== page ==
- Your SE Industry rating doesn't play any role for the upgrade cost. This makes upgrading a relatively more lucrative method for Industry-poor factions (like Sparta) than for Industry-rich factions (eg the Drones).
- The mineral cost of the old unit design doesn't matter at all. Neither do special abilities in the old design have any effect. So only the weapon and armour of the old unit have an influence for the upgrade cost.
To give an example, upgrading a 0-1-1 supply crawler to a 0-2t-1 trance synthmetal crawler (8 min rows) would cost 90 credits. Why?
- 80 credits because the new unit costs 8 mineral rows.
- 10 credits because the armour level rises by one: from one to two.
- The "weapon" - the crawler module - stays the same, so no extra cost fort that.
Now we are aware of this, we can move forward to actually discussing the cheaper hurry methods.
TREATISE ON HURRYING (PART 2) posted By Maniac on January 21, 2006 on 'The Column', an ex-feature of Apolyton CS.
HURRY SECRET PROJECTS -- THE USE OF UPGRADED CRAWLERS
Let's begin with the simpliest and most commonly known: hurring secret projects! While it is possible to hurry secret projects directly with credits, it is very expensive: four credits per mineral, and only if you have already accumulated four mineral rows. For that reason cashing in crawlers is a more preferred method for hurrying SPs: while units normally only provide half their mineral cost when disbanded, for crawlers their full mineral cost is added when cashing in for a secret project or unit prototype production. As one mineral -> one mineral is considered a better exchange rate than four credits -> one mineral, the choice how to hurry secret projects is quickly made.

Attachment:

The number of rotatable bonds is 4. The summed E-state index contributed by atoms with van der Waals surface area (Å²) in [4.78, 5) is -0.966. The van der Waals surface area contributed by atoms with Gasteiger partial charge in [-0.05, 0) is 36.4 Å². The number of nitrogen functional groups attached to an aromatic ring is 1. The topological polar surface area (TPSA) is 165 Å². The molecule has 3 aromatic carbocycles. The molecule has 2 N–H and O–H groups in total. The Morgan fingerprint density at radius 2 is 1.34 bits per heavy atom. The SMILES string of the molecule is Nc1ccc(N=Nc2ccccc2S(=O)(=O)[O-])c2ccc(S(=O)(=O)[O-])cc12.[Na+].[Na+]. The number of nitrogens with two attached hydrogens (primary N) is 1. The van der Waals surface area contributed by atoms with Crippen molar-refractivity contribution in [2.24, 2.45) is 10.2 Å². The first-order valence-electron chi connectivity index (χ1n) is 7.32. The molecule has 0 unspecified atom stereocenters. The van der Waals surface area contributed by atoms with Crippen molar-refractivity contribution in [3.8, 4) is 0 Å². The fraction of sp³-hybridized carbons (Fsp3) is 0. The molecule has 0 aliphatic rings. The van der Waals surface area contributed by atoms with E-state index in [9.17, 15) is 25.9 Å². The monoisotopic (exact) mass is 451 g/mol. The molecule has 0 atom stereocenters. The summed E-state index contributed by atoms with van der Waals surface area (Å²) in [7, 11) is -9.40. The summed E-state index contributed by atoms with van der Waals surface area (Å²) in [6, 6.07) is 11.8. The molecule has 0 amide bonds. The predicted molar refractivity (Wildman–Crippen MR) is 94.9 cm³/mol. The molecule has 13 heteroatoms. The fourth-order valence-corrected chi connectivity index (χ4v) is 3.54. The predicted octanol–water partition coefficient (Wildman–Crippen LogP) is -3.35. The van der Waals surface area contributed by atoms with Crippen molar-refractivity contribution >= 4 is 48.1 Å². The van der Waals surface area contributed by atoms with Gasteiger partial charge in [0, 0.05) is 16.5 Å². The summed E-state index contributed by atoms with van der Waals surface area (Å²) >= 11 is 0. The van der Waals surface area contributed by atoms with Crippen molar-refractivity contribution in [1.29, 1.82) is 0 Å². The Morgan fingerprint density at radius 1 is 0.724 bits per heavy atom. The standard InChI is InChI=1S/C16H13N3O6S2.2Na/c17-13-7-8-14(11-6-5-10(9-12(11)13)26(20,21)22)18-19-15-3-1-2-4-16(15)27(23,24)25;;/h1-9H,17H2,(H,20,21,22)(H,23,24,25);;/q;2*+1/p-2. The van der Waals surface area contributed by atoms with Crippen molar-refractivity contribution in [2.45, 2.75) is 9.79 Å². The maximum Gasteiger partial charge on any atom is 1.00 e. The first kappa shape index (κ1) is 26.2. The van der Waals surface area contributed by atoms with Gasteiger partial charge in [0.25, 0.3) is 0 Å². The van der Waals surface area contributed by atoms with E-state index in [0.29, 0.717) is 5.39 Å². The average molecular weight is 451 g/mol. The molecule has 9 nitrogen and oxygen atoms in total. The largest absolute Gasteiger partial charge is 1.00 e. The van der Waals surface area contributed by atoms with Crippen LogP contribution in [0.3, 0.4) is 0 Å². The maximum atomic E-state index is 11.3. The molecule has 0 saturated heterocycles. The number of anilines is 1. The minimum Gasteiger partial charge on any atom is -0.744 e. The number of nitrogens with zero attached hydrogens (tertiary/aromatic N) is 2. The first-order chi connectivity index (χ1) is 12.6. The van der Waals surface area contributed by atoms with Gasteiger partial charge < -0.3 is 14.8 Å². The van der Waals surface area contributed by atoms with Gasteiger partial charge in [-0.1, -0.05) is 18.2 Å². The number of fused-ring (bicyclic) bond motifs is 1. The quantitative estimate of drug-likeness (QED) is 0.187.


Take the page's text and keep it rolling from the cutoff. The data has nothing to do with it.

But there is a way to hurry secret projects faster than by having to build and cash in a whole bunch of 3-row crawlers. Namely by upgrading your crawlers before cashing them in.
This method makes use of the very favourable credit->mineral exchange rate you usually get by upgrading units. Consider the example I gave above: a 0-2t-1 crawler. To upgrade the unit from a 3-row to a 8-row model, you have to pay 90 credits. That's 90 credits for an extra 5 mineral rows. Or in other words: 1.8 credits per mineral assuming you're running 0 SE Industry. That's a whole lot less than the 4 credits per min you usually have to pay, and even less than the 2 credits per min you have to pay when hurrying base facilities. This favourable exchange rate even improves as you can (due to special abilities, higher armour etc) design more and more expensive crawler models. As a result, after getting IndAut (crawlers), IndBase (synthmetal armour) and SotHB (hypnotic trance - usually the first ability you can put on crawlers), building secret projects usually merely becomes a function of having enough credits in reserve and getting the required tech first.
HURRYING UNIT PRODUCTION -- THE USE OF SKUNKWORKS
Besides secret projects, there are also methods to get units faster and cheaper than you would get by normal credit hurrying. For example if you need a strong (and thus expensive) military unit very fast, instead of building and hurrying it the normal way, you could build a cheap 1-1-x "unit shell" and then upgrade it to the desired configuration. Many people even make it a standard tactic to just build a whole bunch of high morale and clean 1-1-x unit shells; and when someone declares war on them, they can just upgrade the shells as desired for an instant elite army.